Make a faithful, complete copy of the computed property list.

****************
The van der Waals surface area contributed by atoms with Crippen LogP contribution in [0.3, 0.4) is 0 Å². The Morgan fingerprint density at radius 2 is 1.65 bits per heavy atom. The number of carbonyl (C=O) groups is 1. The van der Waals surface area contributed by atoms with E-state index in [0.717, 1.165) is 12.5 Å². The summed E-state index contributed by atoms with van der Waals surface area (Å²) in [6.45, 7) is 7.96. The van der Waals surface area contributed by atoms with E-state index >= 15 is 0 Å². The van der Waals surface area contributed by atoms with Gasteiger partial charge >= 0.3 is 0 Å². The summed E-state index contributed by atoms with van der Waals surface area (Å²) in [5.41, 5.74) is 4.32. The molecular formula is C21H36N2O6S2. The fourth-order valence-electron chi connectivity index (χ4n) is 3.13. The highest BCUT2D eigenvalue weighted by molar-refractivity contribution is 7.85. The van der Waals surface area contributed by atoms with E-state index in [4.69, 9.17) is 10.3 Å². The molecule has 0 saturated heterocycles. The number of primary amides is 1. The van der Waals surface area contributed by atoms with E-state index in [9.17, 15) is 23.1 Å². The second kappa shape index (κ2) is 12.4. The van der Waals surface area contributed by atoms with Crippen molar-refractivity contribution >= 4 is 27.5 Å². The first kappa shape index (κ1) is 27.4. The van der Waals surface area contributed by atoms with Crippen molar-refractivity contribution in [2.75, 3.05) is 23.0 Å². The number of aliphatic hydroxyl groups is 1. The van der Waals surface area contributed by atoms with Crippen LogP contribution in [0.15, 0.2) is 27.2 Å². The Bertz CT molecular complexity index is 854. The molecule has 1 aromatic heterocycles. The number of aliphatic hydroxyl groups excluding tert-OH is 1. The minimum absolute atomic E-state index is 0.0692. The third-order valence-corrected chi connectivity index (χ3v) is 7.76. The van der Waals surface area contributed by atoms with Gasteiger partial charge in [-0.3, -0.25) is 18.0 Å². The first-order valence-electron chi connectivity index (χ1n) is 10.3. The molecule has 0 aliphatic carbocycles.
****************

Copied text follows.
The van der Waals surface area contributed by atoms with Crippen LogP contribution in [0.3, 0.4) is 0 Å². The Morgan fingerprint density at radius 2 is 1.65 bits per heavy atom. The number of carbonyl (C=O) groups is 1. The van der Waals surface area contributed by atoms with E-state index in [0.717, 1.165) is 12.5 Å². The summed E-state index contributed by atoms with van der Waals surface area (Å²) in [6.45, 7) is 7.96. The van der Waals surface area contributed by atoms with E-state index >= 15 is 0 Å². The van der Waals surface area contributed by atoms with Gasteiger partial charge >= 0.3 is 0 Å². The summed E-state index contributed by atoms with van der Waals surface area (Å²) in [5.41, 5.74) is 4.32. The molecular formula is C21H36N2O6S2. The fourth-order valence-electron chi connectivity index (χ4n) is 3.13. The highest BCUT2D eigenvalue weighted by molar-refractivity contribution is 7.85. The van der Waals surface area contributed by atoms with E-state index in [4.69, 9.17) is 10.3 Å². The molecule has 0 saturated heterocycles. The number of primary amides is 1. The van der Waals surface area contributed by atoms with E-state index in [9.17, 15) is 23.1 Å². The second kappa shape index (κ2) is 12.4. The van der Waals surface area contributed by atoms with Crippen molar-refractivity contribution >= 4 is 27.5 Å². The first kappa shape index (κ1) is 27.4. The van der Waals surface area contributed by atoms with Crippen molar-refractivity contribution in [2.75, 3.05) is 23.0 Å². The number of aliphatic hydroxyl groups is 1. The van der Waals surface area contributed by atoms with Crippen LogP contribution in [0.15, 0.2) is 27.2 Å². The Bertz CT molecular complexity index is 854. The molecule has 1 aromatic heterocycles. The number of aliphatic hydroxyl groups excluding tert-OH is 1. The minimum absolute atomic E-state index is 0.0692. The third-order valence-corrected chi connectivity index (χ3v) is 7.76. The van der Waals surface area contributed by atoms with Gasteiger partial charge in [-0.3, -0.25) is 18.0 Å². The first-order valence-electron chi connectivity index (χ1n) is 10.3. The molecule has 0 aliphatic carbocycles.